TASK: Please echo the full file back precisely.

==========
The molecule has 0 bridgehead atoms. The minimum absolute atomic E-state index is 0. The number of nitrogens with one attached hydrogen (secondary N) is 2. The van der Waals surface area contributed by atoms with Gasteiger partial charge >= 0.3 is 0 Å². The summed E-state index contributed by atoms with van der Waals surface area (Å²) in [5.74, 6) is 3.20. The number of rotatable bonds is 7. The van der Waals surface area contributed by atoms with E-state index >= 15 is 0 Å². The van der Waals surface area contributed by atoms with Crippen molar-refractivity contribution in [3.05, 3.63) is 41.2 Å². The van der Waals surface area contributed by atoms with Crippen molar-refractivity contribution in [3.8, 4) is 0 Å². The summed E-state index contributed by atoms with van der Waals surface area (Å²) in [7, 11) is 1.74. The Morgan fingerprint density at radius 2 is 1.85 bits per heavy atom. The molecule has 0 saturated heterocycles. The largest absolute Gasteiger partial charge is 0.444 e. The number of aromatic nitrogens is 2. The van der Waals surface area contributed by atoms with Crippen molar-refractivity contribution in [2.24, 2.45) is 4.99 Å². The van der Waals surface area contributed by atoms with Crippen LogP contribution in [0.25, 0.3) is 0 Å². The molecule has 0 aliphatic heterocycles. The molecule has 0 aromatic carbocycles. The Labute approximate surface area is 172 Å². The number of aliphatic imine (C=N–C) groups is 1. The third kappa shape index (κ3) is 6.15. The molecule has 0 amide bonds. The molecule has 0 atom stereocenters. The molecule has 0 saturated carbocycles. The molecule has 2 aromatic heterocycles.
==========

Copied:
The molecule has 0 bridgehead atoms. The minimum absolute atomic E-state index is 0. The number of nitrogens with one attached hydrogen (secondary N) is 2. The van der Waals surface area contributed by atoms with Gasteiger partial charge >= 0.3 is 0 Å². The summed E-state index contributed by atoms with van der Waals surface area (Å²) in [5.74, 6) is 3.20. The number of rotatable bonds is 7. The van der Waals surface area contributed by atoms with E-state index >= 15 is 0 Å². The van der Waals surface area contributed by atoms with Crippen molar-refractivity contribution in [3.05, 3.63) is 41.2 Å². The van der Waals surface area contributed by atoms with Crippen molar-refractivity contribution in [3.8, 4) is 0 Å². The summed E-state index contributed by atoms with van der Waals surface area (Å²) in [7, 11) is 1.74. The Morgan fingerprint density at radius 2 is 1.85 bits per heavy atom. The molecule has 0 saturated heterocycles. The largest absolute Gasteiger partial charge is 0.444 e. The number of aromatic nitrogens is 2. The van der Waals surface area contributed by atoms with Crippen molar-refractivity contribution in [2.24, 2.45) is 4.99 Å². The van der Waals surface area contributed by atoms with Crippen LogP contribution in [0.25, 0.3) is 0 Å². The molecule has 0 aliphatic heterocycles. The molecule has 0 aromatic carbocycles. The Labute approximate surface area is 172 Å². The number of aliphatic imine (C=N–C) groups is 1. The third kappa shape index (κ3) is 6.15. The molecule has 0 amide bonds. The molecule has 0 atom stereocenters. The molecule has 0 saturated carbocycles. The molecule has 2 aromatic heterocycles.